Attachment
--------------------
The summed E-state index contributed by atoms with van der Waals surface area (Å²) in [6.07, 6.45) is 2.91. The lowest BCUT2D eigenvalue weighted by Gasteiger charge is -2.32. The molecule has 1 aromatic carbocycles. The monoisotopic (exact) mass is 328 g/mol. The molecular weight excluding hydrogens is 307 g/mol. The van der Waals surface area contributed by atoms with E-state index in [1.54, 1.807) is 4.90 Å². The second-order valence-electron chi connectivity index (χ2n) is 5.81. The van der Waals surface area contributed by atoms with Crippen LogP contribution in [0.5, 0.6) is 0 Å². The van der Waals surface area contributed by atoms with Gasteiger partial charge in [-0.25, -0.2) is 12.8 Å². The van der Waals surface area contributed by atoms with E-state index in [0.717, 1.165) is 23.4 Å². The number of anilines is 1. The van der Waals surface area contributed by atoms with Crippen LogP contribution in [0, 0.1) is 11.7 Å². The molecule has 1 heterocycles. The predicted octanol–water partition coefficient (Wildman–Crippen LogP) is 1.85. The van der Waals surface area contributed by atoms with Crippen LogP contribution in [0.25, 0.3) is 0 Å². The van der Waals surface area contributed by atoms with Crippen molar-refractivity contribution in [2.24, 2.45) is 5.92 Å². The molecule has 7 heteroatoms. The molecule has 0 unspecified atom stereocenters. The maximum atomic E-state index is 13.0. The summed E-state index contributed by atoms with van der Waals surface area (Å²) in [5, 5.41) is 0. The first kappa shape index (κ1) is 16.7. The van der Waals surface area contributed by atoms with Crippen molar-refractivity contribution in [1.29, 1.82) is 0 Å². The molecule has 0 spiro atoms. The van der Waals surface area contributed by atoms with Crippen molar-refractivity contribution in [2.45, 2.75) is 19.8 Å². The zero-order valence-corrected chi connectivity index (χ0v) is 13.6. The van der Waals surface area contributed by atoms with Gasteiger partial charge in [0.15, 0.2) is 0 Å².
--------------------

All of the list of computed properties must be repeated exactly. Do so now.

The summed E-state index contributed by atoms with van der Waals surface area (Å²) in [6.07, 6.45) is 2.91. The lowest BCUT2D eigenvalue weighted by Gasteiger charge is -2.32. The molecule has 1 aromatic carbocycles. The monoisotopic (exact) mass is 328 g/mol. The molecular weight excluding hydrogens is 307 g/mol. The van der Waals surface area contributed by atoms with E-state index in [1.54, 1.807) is 4.90 Å². The second-order valence-electron chi connectivity index (χ2n) is 5.81. The van der Waals surface area contributed by atoms with Crippen LogP contribution in [0.5, 0.6) is 0 Å². The van der Waals surface area contributed by atoms with Gasteiger partial charge in [-0.25, -0.2) is 12.8 Å². The van der Waals surface area contributed by atoms with E-state index in [0.717, 1.165) is 23.4 Å². The number of anilines is 1. The van der Waals surface area contributed by atoms with Crippen LogP contribution in [0, 0.1) is 11.7 Å². The molecule has 1 heterocycles. The predicted octanol–water partition coefficient (Wildman–Crippen LogP) is 1.85. The van der Waals surface area contributed by atoms with Crippen LogP contribution in [0.25, 0.3) is 0 Å². The van der Waals surface area contributed by atoms with Crippen molar-refractivity contribution in [2.24, 2.45) is 5.92 Å². The molecule has 7 heteroatoms. The molecule has 0 unspecified atom stereocenters. The maximum atomic E-state index is 13.0. The summed E-state index contributed by atoms with van der Waals surface area (Å²) in [5, 5.41) is 0. The first kappa shape index (κ1) is 16.7. The van der Waals surface area contributed by atoms with Crippen molar-refractivity contribution in [1.29, 1.82) is 0 Å². The molecule has 0 spiro atoms. The van der Waals surface area contributed by atoms with Crippen molar-refractivity contribution in [2.45, 2.75) is 19.8 Å². The zero-order valence-corrected chi connectivity index (χ0v) is 13.6. The van der Waals surface area contributed by atoms with Gasteiger partial charge in [0.15, 0.2) is 0 Å².